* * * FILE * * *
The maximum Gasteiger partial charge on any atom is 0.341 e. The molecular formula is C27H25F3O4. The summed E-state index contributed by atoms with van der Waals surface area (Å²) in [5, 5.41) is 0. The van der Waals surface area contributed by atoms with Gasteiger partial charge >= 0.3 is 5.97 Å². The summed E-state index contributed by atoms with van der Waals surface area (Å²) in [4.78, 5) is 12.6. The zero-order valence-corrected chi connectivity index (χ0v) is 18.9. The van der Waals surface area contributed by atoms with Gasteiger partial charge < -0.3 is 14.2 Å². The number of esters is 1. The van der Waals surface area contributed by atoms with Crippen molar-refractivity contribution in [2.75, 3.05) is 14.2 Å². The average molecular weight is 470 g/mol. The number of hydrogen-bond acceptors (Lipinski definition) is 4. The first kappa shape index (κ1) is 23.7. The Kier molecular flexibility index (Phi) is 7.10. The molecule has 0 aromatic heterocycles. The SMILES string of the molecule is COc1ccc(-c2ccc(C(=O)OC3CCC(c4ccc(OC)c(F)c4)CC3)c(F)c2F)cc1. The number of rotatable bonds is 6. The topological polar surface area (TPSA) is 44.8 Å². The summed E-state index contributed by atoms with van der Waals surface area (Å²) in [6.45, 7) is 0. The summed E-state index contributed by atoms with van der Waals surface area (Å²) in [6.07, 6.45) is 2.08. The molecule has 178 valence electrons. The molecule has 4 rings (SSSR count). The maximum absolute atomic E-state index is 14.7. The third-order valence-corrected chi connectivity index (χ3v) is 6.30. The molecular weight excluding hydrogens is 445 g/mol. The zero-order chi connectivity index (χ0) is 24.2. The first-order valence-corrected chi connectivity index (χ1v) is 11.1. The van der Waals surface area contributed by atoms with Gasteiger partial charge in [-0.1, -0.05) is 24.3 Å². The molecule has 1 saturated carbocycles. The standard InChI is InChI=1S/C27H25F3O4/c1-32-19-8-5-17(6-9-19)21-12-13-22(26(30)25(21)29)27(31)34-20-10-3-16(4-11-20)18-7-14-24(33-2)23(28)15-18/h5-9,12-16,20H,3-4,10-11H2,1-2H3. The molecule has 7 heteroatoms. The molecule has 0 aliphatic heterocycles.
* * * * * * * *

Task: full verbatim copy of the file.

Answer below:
The maximum Gasteiger partial charge on any atom is 0.341 e. The molecular formula is C27H25F3O4. The summed E-state index contributed by atoms with van der Waals surface area (Å²) in [5, 5.41) is 0. The van der Waals surface area contributed by atoms with Gasteiger partial charge >= 0.3 is 5.97 Å². The summed E-state index contributed by atoms with van der Waals surface area (Å²) in [4.78, 5) is 12.6. The zero-order valence-corrected chi connectivity index (χ0v) is 18.9. The van der Waals surface area contributed by atoms with Gasteiger partial charge < -0.3 is 14.2 Å². The number of esters is 1. The van der Waals surface area contributed by atoms with Crippen molar-refractivity contribution in [2.75, 3.05) is 14.2 Å². The average molecular weight is 470 g/mol. The number of hydrogen-bond acceptors (Lipinski definition) is 4. The first kappa shape index (κ1) is 23.7. The Kier molecular flexibility index (Phi) is 7.10. The molecule has 0 aromatic heterocycles. The SMILES string of the molecule is COc1ccc(-c2ccc(C(=O)OC3CCC(c4ccc(OC)c(F)c4)CC3)c(F)c2F)cc1. The number of rotatable bonds is 6. The topological polar surface area (TPSA) is 44.8 Å². The summed E-state index contributed by atoms with van der Waals surface area (Å²) in [6.45, 7) is 0. The summed E-state index contributed by atoms with van der Waals surface area (Å²) in [6.07, 6.45) is 2.08. The molecule has 178 valence electrons. The molecule has 4 rings (SSSR count). The maximum absolute atomic E-state index is 14.7. The third-order valence-corrected chi connectivity index (χ3v) is 6.30. The molecular weight excluding hydrogens is 445 g/mol. The zero-order chi connectivity index (χ0) is 24.2. The first-order valence-corrected chi connectivity index (χ1v) is 11.1. The van der Waals surface area contributed by atoms with Gasteiger partial charge in [-0.1, -0.05) is 24.3 Å². The molecule has 1 saturated carbocycles. The standard InChI is InChI=1S/C27H25F3O4/c1-32-19-8-5-17(6-9-19)21-12-13-22(26(30)25(21)29)27(31)34-20-10-3-16(4-11-20)18-7-14-24(33-2)23(28)15-18/h5-9,12-16,20H,3-4,10-11H2,1-2H3. The molecule has 7 heteroatoms. The molecule has 0 aliphatic heterocycles.